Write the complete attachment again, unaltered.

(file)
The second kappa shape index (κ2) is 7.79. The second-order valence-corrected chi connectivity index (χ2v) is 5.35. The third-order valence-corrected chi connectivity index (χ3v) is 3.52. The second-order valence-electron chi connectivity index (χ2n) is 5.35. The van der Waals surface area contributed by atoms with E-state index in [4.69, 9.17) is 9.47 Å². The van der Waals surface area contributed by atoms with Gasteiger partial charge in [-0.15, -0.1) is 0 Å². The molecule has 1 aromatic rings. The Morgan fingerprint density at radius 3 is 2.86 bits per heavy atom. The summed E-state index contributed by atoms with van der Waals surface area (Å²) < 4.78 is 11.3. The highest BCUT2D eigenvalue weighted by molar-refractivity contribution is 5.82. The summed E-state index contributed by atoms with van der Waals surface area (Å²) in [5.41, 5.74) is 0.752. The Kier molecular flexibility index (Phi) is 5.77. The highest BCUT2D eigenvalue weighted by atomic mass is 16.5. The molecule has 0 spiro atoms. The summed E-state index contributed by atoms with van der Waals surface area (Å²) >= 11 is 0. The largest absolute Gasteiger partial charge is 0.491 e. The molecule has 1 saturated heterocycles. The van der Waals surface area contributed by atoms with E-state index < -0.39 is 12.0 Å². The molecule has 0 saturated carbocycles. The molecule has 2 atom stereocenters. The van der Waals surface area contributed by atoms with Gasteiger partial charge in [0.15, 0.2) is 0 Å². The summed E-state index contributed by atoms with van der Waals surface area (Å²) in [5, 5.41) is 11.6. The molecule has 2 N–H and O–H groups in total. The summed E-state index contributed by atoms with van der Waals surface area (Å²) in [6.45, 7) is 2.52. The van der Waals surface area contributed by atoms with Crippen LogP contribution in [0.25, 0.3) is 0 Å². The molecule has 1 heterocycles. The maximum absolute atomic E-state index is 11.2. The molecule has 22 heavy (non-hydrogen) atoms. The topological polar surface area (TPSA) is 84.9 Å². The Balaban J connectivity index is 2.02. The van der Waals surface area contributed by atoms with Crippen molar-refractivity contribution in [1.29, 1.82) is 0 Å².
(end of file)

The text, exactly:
The second kappa shape index (κ2) is 7.79. The second-order valence-corrected chi connectivity index (χ2v) is 5.35. The third-order valence-corrected chi connectivity index (χ3v) is 3.52. The second-order valence-electron chi connectivity index (χ2n) is 5.35. The van der Waals surface area contributed by atoms with E-state index in [4.69, 9.17) is 9.47 Å². The van der Waals surface area contributed by atoms with Gasteiger partial charge in [-0.15, -0.1) is 0 Å². The molecule has 1 aromatic rings. The Morgan fingerprint density at radius 3 is 2.86 bits per heavy atom. The summed E-state index contributed by atoms with van der Waals surface area (Å²) < 4.78 is 11.3. The highest BCUT2D eigenvalue weighted by molar-refractivity contribution is 5.82. The summed E-state index contributed by atoms with van der Waals surface area (Å²) in [5.41, 5.74) is 0.752. The Kier molecular flexibility index (Phi) is 5.77. The highest BCUT2D eigenvalue weighted by atomic mass is 16.5. The molecule has 0 spiro atoms. The summed E-state index contributed by atoms with van der Waals surface area (Å²) >= 11 is 0. The largest absolute Gasteiger partial charge is 0.491 e. The molecule has 1 saturated heterocycles. The van der Waals surface area contributed by atoms with E-state index < -0.39 is 12.0 Å². The molecule has 0 saturated carbocycles. The molecule has 2 atom stereocenters. The van der Waals surface area contributed by atoms with Gasteiger partial charge in [0.15, 0.2) is 0 Å². The summed E-state index contributed by atoms with van der Waals surface area (Å²) in [5, 5.41) is 11.6. The molecule has 2 N–H and O–H groups in total. The summed E-state index contributed by atoms with van der Waals surface area (Å²) in [6.45, 7) is 2.52. The van der Waals surface area contributed by atoms with Crippen LogP contribution in [0.25, 0.3) is 0 Å². The molecule has 1 heterocycles. The maximum absolute atomic E-state index is 11.2. The molecule has 22 heavy (non-hydrogen) atoms. The topological polar surface area (TPSA) is 84.9 Å². The Balaban J connectivity index is 2.02. The van der Waals surface area contributed by atoms with Crippen molar-refractivity contribution in [1.29, 1.82) is 0 Å².